Eczema (also known as atopic dermatitis) is most common in babies, in fact, it affects 1 in 5 children under the age of 2 years.
It can also occur in older children and adults but usually improves with age.
Although eczema can be effectively treated and managed, no cures are currently available.
Why people develop eczema, is still not well understood but it is common for people with eczema to develop allergies.
The skin in people who have eczema is different, the skin barrier does not work as well at retaining water and moisture is easily lost! And drinking more water, Unfortunately, is not necessarily going to help.
Baby Eczema Symptoms
It can appear like a red itchy rash, where the skin can ooze & flake. over time the skin can become rough & hard. When eczema gets worse it is termed an eczema flare.
Does Baby Eczema Ever Go Away?
Infantile eczema starts before 6 months of age and presents with the symptoms described above. It will usually improve significantly by age 2-5 years
Childhood eczema can sometimes follow on from this or may start between age 2-4 symptoms usually arise in the creases of the elbows & knees, ankles, face, ears & neck the good news is that this form of eczema usually gets better with age.
Eczema & Other Allergic Disorders
Many children with eczema will also have food allergies, dust mite allergies, asthma or hay fever.
Some studies have reported that up to 3 in 10 infants with eczema and a family history of allergy will develop food allergy and up to 4 in 10 develop asthma and/or hay fever.
Can Food Allergies Cause Eczema?
Many babies with moderate or severe eczema will have food allergies. This does not mean that if you remove that food, eczema will be cured.
In severe eczema, removal of some foods under medical supervision can result in an improvement in the skin but I cannot stress enough that this must only be done under an immunologist as cutting foods out of your child’s diet has many consequences if not done right.
When foods are taken out of a baby’s diet, it may increase their chance of developing a food allergy to that food, as we know that introducing common allergy foods early is a way to decrease food allergies in children under 1 year.
What Can Trigger Baby Eczema?
When the skin barrier is damaged, water evaporates so the skin becomes more susceptible to allergens and irritants, and this, in turn, can cause the skin to release the ‘itch’ chemical.
The more the child itches, the more chemical is released so the ‘scratch/itch’ cycle can be awful.
Some common triggers are:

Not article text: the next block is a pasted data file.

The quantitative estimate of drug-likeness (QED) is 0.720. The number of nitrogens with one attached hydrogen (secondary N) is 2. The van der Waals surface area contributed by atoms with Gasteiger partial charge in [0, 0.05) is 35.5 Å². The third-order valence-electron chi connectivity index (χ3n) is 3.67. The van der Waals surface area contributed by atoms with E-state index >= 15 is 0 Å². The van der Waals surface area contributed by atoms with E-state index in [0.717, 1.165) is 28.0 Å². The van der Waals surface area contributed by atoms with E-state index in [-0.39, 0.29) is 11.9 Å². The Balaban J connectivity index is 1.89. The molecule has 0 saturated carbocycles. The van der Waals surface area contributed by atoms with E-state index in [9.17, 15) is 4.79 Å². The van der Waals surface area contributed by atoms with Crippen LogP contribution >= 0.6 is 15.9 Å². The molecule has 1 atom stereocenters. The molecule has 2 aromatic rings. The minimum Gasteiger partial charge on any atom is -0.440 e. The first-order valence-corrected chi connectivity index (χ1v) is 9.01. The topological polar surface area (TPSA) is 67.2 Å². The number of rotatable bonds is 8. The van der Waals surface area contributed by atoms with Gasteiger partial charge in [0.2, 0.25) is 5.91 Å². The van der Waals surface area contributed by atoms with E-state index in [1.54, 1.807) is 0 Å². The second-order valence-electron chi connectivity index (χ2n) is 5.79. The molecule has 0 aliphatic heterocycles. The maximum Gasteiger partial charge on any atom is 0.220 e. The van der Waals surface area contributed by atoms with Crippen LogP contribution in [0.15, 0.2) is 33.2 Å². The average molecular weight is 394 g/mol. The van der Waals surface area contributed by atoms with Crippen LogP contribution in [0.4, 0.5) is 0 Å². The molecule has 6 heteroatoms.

- Dry skin
- Swimming in chlorine
- Playing in sand
- Sitting on carpets or grass
- Food intolerances
- Sudden temperature change
- Stress (although eczema is not a psychological condition)
Some Tips For Caring For Mild Baby Eczema Skin.
- Give a regular bath with lukewarm water. Hot water can actually dry the skin out even more, which is what we are trying to avoid.
- Washing just with water is fine, but if you want to use a product, avoid any products with perfumes, fragrances or alcohol.
- Do not use food products on the skin. The food products will end up in the bloodstream and the body can react badly to it by deciding it does not like or trust this food. This can result in food allergies.
- Always pat the skin dry after a bath or shower. If you rub the skin it can cause an eczema flare.
- Moisturise 2-3 times a day, even when the skin looks good! Use a cream rather than a lotion as this is best for eczema skin. Suggestions would be Dermeze, QV or E45.
Caring For a Baby’s Eczema Flare-up
- Steroid creams really are the best thing to reduce a baby’s eczema flare-up. They are very safe if used as directed by your doctor.
- They should be applied after the lukewarm bath and BEFORE the moisturising cream. If you apply the steroid after the cream, you have created a barrier that the steroid cannot get through. Do not mix the cream and steroid together either.
- The baby’s skin has different depths depending on the part of the body, so there may be slightly different potencies of steroids prescribed for the body, face and eyelids. The skin on the face is thinner and the eyelids are thinner still.
Here is an amazing ‘How much steroid do I use’ Guide. It is called the fingertip method.
Baby First Aid Course
Our baby first aid courses are available in person in your home and online.
We run classes in your home with groups of 2, 4 or up to 10 in Sydney & Melbourne and you can book in 3 easy steps!
- Pick your class
- Follow the prompts to purchase
- We will contact you within 24 hours to lock in your date of choice
Here are some other resources you may enjoy!
- FREE GUIDE: Introducing Common Allergy Foods & Allergic Reactions
- Book a baby & child first aid class in your home
- Online Baby & Child First Aid
- Follow us on Instagram and Facebook
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